Many trees can be found in this gully, with silk cotton and other large trees, local wild plants, ferns, and palm species such as the Chinese Fan Palm (Livistona Chinensis) and the native Macaw palm (Aiphanes minima) with its trunk covered in thick long needle-like spines.


Russia Gully $1.80 | Barbados Stamps
Russia Gully $1.80 | Barbados Stamps

Welchman Hall Gully – 65c, $1.00, $2.20 and $10.00

Welchman Hall Gully located in the parish of St. Thomas, was first described more than 200 years ago as “a fine valley of fruits which offered the most grateful refreshment”. The original owner, a Welshman called General William Asygell Williams, who came to Barbados in 1650, planted the orchard and its famous nutmeg grove. Both are still there, despite the passing of Hurricane Elsa in 2021, which knocked down some of the old nutmeg trees, allowing new ones to grow. In 1962, Barbados National Trust bought the Gully and opened it up as a visitor attraction.

Welchman Hall Gully is a tropical forest in a collapsed cave. It is part of the upper structure of Harrison’s Cave and there is still evidence of the collapse. Walking through the Gully, you will still see stalagmites, stalactites and a couple of huge columns. When Harrison’s Cave was rediscovered in the 1970s, explorers entered it through a hole in the floor of the Gully. The gully has a variety of plants and trees, including the Cabbage palm (Roystonea oleracea), nutmeg trees and the Star of Bethlehem.


Welchman Hall Gully 65c | Barbados Stamps
Welchman Hall Gully 65c | Barbados Stamps


Welchman Hall Gully $1.00 | Barbados Stamps
Welchman Hall Gully $1.00 | Barbados Stamps


Welchman Hall Gully $2.20 | Barbados Stamps
Welchman Hall Gully $2.20 | Barbados Stamps


Welchman Hall Gully $10.00 | Barbados Stamps
Welchman Hall Gully $10.00 | Barbados Stamps

Coffee Gully –  $1.40

Coffee Gully in the parish of St. Joseph is located off Highway 3A, east of Industry, south of Branchbury and west and north of Blackmans. The gully is central to the gully network which traverses the parish from Horse Hill to Bushy Park and is spanned by several bridges, including the Egg and Molasses Bridge (Blackmans Bridge). It is presumed that the gully’s name was derived from the presence of two varieties of wild coffee, shrubs that usually flourish on the gully floor.

This gully has many varieties of plants, trees and shrubs such as the Blood root (Justicia secunda) which can be used to make a cooling tea and a bath for soothing skin rashes.


Coffee Gully $1.40 | Barbados Stamps
Coffee Gully $1.40 | Barbados Stamps

Layne Bridge Gully – $1.50

Layne Bridge Gully in the parish of St. Joseph, is located along Highway 3A near Sugar Hill. The name apparently derives from the Lane family, which owned the neighbouring Castle Grant plantation from the 1820s until the 1860s. The gully provides a unique glimpse into the island’s diverse ecosystem. Surrounded by lush tropical vegetation and some wildlife, the dense canopy provides a serene and shaded retreat from the sun, inviting nature enthusiasts and avid hikers to explore nature’s wonders. Many tall and large trees can be found in the gully, such as the vibrant flowering African Tulip tree (Spathodea campanulata).


Layne Bridge Gully $1.50 | Barbados Stamps
Layne Bridge Gully $1.50 | Barbados Stamps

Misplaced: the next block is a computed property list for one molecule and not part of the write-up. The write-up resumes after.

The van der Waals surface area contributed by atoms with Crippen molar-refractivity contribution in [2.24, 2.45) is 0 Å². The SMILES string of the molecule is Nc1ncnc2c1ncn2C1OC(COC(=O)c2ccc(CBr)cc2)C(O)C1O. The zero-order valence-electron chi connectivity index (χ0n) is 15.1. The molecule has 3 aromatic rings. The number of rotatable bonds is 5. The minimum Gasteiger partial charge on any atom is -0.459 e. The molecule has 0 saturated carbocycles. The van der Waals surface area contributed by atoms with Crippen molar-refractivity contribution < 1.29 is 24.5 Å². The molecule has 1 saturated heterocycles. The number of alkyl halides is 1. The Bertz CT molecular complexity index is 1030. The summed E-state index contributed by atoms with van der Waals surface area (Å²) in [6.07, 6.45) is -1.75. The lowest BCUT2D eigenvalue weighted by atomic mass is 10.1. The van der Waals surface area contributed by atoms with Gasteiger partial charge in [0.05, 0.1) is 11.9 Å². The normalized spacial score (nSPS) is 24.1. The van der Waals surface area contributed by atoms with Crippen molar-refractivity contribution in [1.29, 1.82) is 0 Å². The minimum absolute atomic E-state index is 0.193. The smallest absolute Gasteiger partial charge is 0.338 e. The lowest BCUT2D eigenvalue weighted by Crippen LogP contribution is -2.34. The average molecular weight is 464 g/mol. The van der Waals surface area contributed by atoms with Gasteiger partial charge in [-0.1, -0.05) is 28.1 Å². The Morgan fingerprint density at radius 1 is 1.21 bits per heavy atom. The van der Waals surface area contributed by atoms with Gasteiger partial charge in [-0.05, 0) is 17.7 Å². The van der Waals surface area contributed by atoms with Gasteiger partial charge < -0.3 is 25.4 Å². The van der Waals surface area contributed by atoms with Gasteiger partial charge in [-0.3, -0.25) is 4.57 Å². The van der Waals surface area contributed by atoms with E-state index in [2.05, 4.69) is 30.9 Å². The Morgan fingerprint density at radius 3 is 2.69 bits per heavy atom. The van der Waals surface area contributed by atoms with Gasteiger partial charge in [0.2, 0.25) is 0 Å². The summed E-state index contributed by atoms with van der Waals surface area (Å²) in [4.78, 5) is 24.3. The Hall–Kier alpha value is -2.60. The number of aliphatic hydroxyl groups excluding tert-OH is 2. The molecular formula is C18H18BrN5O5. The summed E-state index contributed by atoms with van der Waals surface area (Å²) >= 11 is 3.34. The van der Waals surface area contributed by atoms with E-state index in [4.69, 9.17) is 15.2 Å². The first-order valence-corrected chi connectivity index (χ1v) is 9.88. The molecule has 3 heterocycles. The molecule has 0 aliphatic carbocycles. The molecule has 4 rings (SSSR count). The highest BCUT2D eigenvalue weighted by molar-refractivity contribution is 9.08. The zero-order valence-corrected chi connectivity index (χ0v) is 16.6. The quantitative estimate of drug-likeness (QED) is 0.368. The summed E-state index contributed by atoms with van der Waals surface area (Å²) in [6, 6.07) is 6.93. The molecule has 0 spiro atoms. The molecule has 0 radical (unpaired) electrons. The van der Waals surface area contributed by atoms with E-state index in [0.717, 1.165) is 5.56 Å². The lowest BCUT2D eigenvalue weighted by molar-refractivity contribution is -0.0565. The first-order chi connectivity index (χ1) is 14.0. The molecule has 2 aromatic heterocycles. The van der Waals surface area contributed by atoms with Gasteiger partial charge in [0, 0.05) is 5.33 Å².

Turner’s Hall Woods – $2.75

Turner’s Hall Woods named after its previous owner Captain John Turner, is located in the parish of St. Andrew. Situated on a steep slope, facing northwest, and thus somewhat protected from full exposure to wind and sun. It is approximately 220 hectares/540 acres, at an elevation of 600 to 800 feet above sea level. The woods stand on oceanic clay soils and are about a mile and a half in length by 300 yards in width. Turner’s Hall is the last true forest remaining in Barbados and indicates what the island would have looked like when the first settlers arrived. With over one hundred (100) species of flowering plants, nearly all native species, it is the most species-rich site on the island. Some of the plants in this relic forest are found nowhere else in Barbados. This wood is classified as a semi-evergreen seasonal forest consisting of mainly broad-leaved evergreen trees with some foliage reduction in the dry season.

There is diversity of trees in both its lower and upper layers. The upper layer at 70 to 100 feet above ground level, is a sparse, open canopy of mainly deciduous trees. The second, lower layer ranges from 35 to 65 feet above ground level. This layer is much more dense than the upper canopy, consisting of mainly evergreen species and a few deciduous trees. Turner’s Hall Woods is also important as a drainage tributary from the Bruce Vale River, which traverses the site.


Turner's Hall Woods $2.75 | Barbados Stamps
Turner’s Hall Woods $2.75 | Barbados Stamps

First Day Covers

There are two First Day Covers issued with this set, as the entire set will not fit easily onto a single cover. The low values are on a cover featuring the Sandbox Tree, taken in Russia Gully and the high values feature Layne Bridge Gully.

Gullies in Barbados FDC (low values)
Gullies in Barbados FDC (low values)
Gullies in Barbados FDC (high values)
Gullies in Barbados FDC (high values)

The cancel is a very discreet fern design encircled with the inscription ‘First Day of issue 15th April 2024 – Barbados’.


With any new stamp set, there are bound to be a range of views, but I find it hard to be anything other than impressed by this set. The design has been carefully thought through and rather than resorting to what would have been an ‘easy’ option of taking landscape shots of the features, the decision to hone in on some of the details has resulted in a distinctive set of stamps. The addition of the new watermarked paper (CASCO Watermarked) is a nice touch and though hard to see on the stamps, it is simple to view through the selvedge. The stamp size is ideal for most mail situations, though the vertical format might make it slightly harder to use on postcards. Watch out in the future for postcards with stamps affixed sideways as this may well be the norm.

Even though I still think a 5c stamp might be needed, (though this could be picked up on a separate commemorative issue), overall this set gets a huge thumbs up from me as a worthy replacement to the Builders of Barbados set.


A to Z of Barbados – Sean Carrington, Henry Fraser, John Gilmore, G. Addinton Forde · 2003

Of Halls, Hills and Holes – Woodville K. Marshall, Patricia Stafford, Karl S. Watson, Tara Inmiss · 2016

Visit Barbados